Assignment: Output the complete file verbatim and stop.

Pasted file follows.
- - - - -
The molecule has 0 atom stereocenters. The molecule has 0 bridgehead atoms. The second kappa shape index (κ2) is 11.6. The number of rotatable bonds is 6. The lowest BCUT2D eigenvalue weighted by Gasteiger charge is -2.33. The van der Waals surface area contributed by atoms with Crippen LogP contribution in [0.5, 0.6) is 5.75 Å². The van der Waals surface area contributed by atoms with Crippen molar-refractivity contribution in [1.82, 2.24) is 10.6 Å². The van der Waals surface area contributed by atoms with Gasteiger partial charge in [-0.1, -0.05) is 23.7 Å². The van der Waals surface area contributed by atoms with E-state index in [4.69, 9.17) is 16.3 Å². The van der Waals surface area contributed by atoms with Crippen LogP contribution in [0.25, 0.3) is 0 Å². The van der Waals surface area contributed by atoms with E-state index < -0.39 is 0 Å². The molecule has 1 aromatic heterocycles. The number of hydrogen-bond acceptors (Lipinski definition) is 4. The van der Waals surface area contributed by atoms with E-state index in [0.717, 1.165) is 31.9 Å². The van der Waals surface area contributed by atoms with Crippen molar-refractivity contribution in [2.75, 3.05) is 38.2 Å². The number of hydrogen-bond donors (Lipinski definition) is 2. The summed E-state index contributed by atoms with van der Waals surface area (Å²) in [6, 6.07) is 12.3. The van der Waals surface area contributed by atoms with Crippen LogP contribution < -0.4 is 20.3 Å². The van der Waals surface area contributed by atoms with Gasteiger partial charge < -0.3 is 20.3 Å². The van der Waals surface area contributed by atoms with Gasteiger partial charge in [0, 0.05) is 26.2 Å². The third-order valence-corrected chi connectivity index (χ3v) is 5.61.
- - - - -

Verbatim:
The molecule has 0 atom stereocenters. The molecule has 0 bridgehead atoms. The second kappa shape index (κ2) is 11.6. The number of rotatable bonds is 6. The lowest BCUT2D eigenvalue weighted by Gasteiger charge is -2.33. The van der Waals surface area contributed by atoms with Crippen LogP contribution in [0.5, 0.6) is 5.75 Å². The van der Waals surface area contributed by atoms with Crippen molar-refractivity contribution in [1.82, 2.24) is 10.6 Å². The van der Waals surface area contributed by atoms with Gasteiger partial charge in [-0.1, -0.05) is 23.7 Å². The van der Waals surface area contributed by atoms with E-state index in [4.69, 9.17) is 16.3 Å². The van der Waals surface area contributed by atoms with Crippen LogP contribution in [0.25, 0.3) is 0 Å². The van der Waals surface area contributed by atoms with E-state index < -0.39 is 0 Å². The molecule has 1 aromatic heterocycles. The number of hydrogen-bond acceptors (Lipinski definition) is 4. The van der Waals surface area contributed by atoms with E-state index in [0.717, 1.165) is 31.9 Å². The van der Waals surface area contributed by atoms with Crippen molar-refractivity contribution in [2.75, 3.05) is 38.2 Å². The number of hydrogen-bond donors (Lipinski definition) is 2. The summed E-state index contributed by atoms with van der Waals surface area (Å²) in [6, 6.07) is 12.3. The van der Waals surface area contributed by atoms with Crippen LogP contribution < -0.4 is 20.3 Å². The van der Waals surface area contributed by atoms with Gasteiger partial charge < -0.3 is 20.3 Å². The van der Waals surface area contributed by atoms with Gasteiger partial charge in [0, 0.05) is 26.2 Å². The third-order valence-corrected chi connectivity index (χ3v) is 5.61.